Akzo Nobel's International Paint business has teamed up with Lloyd's Register to offer shipyards in China step-by-step advice on how to prepare to meet the requirements of the new Performance Standard for Protective Coatings (PSPC).
With the shipping industry looking to increase vessel safety and lifecycles by preventing corrosion, this new partnership has been offering interested Chinese shipyards a free consultancy, or "gap analysis" survey.
This survey compares their current processes for coating a ship's water ballast tanks with those that will be required under the new PSPC regulations adopted late last year by the International Maritime Organization (IMO).
To date, Lloyd's Register (the world's first classification society) and International Paint have completed gap analyses for four of China's biggest private and state-owned shipyards and have agreements in place to extend this service to many other leading yards in the country.
"The gap analysis we are jointly offering not only gives yards a clear strategy for meeting the challenges of this key regulatory development, it also gives them an idea of which areas need the greatest attention," explained Nick Brown, Lloyd's Register's general manager for business development China. "From there, the yards can start to calculate the extra costs involved before negotiating contracts with prospective buyers.
"Chinese yards in general have been reluctant to sign PSPC contracts before fully understanding these extra costs and so have proven keen to fully understand the impact of new regulations as they look to maintain their international competitiveness," Brown added.
Many yards in Korea, for example, have already begun accepting PSPC-compliant contracts for new vessels. And while ships have yet to be built to the new PSPC regulations, some yard executives believe the process may add 10% to construction costs.
"This is a logical collaboration designed to help yards in China gain the most complete understanding of the new regulations," added Aidan Metcalfe, general manager of International Paint Shanghai. "The workshops also provide a very practical platform for the shipyards to consider their approach to managing the standard across the many functions which are affected.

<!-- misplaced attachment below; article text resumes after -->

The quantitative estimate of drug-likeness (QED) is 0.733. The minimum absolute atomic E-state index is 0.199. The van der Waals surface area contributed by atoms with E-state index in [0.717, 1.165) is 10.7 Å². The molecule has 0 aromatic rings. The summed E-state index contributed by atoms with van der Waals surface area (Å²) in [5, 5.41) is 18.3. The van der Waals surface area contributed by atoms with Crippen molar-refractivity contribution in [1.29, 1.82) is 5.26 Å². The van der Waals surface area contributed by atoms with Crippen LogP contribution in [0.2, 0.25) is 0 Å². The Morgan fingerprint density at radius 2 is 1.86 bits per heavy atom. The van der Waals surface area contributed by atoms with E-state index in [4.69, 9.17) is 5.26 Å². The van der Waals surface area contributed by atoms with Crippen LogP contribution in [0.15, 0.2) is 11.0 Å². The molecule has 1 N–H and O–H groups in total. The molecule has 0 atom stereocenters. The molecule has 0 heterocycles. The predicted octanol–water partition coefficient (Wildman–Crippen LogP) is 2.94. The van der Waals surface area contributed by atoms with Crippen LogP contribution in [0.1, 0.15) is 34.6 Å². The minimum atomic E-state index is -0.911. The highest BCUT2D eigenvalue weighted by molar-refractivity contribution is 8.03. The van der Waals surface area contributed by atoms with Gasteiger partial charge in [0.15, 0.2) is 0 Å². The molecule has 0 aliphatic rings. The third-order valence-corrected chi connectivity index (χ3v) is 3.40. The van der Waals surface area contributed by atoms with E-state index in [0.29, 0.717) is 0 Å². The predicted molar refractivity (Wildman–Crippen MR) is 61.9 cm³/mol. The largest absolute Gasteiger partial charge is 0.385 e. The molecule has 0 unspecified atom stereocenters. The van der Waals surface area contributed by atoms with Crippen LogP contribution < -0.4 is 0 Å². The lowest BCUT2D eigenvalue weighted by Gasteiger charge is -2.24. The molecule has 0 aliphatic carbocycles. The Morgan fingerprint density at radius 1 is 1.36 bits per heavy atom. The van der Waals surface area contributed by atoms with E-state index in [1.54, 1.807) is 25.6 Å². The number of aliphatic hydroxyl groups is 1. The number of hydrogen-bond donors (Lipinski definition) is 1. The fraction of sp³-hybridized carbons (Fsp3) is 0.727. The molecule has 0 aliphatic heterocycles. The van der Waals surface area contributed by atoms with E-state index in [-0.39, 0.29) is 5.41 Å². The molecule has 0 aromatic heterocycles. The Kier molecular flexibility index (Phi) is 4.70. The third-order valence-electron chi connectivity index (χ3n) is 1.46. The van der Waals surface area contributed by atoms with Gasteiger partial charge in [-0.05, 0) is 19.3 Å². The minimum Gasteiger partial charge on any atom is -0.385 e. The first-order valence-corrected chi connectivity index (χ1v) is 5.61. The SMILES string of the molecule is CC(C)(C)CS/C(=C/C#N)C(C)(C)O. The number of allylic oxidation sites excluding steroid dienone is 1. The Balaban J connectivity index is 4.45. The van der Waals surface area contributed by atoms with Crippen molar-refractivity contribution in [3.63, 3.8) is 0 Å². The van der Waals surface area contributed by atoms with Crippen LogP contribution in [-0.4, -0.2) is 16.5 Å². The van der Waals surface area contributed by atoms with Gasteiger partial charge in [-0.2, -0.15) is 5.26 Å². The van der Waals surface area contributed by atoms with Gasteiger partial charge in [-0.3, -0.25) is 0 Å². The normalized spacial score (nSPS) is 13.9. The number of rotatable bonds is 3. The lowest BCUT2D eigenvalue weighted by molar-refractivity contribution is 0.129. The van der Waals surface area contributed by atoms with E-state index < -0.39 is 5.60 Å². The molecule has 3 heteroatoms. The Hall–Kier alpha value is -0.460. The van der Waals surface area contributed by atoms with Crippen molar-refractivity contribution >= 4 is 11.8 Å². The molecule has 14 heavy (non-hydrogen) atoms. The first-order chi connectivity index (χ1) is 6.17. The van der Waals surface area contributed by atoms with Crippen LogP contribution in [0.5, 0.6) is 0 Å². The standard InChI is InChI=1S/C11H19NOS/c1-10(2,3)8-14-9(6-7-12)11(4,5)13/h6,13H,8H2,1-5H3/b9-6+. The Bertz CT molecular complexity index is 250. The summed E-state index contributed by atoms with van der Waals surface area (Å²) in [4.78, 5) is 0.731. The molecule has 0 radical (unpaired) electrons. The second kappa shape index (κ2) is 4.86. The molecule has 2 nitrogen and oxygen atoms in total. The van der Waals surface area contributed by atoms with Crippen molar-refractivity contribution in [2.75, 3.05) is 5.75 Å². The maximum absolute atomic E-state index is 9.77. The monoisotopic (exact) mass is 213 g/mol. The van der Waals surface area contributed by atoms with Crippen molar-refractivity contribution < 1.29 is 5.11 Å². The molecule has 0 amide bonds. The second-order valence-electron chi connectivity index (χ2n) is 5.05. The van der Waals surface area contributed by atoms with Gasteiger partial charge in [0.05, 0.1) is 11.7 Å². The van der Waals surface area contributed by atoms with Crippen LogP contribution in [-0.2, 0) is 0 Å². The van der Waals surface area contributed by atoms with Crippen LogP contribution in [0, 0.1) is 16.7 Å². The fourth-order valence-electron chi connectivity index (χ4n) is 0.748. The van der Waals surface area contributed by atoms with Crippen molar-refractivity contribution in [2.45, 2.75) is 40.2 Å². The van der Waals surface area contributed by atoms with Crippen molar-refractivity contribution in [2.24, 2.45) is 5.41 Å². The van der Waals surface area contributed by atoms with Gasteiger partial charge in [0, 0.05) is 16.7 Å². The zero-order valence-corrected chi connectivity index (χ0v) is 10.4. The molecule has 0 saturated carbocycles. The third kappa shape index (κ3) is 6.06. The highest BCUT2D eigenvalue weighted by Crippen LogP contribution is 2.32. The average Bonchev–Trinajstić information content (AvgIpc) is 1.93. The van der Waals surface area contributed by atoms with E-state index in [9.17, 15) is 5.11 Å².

"International Paint and Lloyd's Register see this as an opportunity to work more closely with our customers providing value beyond either paint supply or normal classification society activities," Metcalfe added.
Tripartite teams formed by Lloyd's Register, International Paint and the shipyard spend two days in each yard assessing the gap between current coating practices and PSPC requirements, which targets extending the coating lifecycle of vessels to 15 years.
Lloyd's Register and International Paint then jointly deliver a presentation to yard senior management and departmental managers. This is a key aspect of the analysis. The main objective is to help the yard understand that, to maximise shipbuilding efficiency, all departments (such as design, procurement, quality, steelwork, outfitting and production) need to consider the requirements of the PSPC, not just the paint department.
Following the presentation, a "gap analysis" report is issued to the yard. A joint commitment to revisit the yard as they develop their procedures, infrastructure and resources is made by Lloyd's Register and International Paint.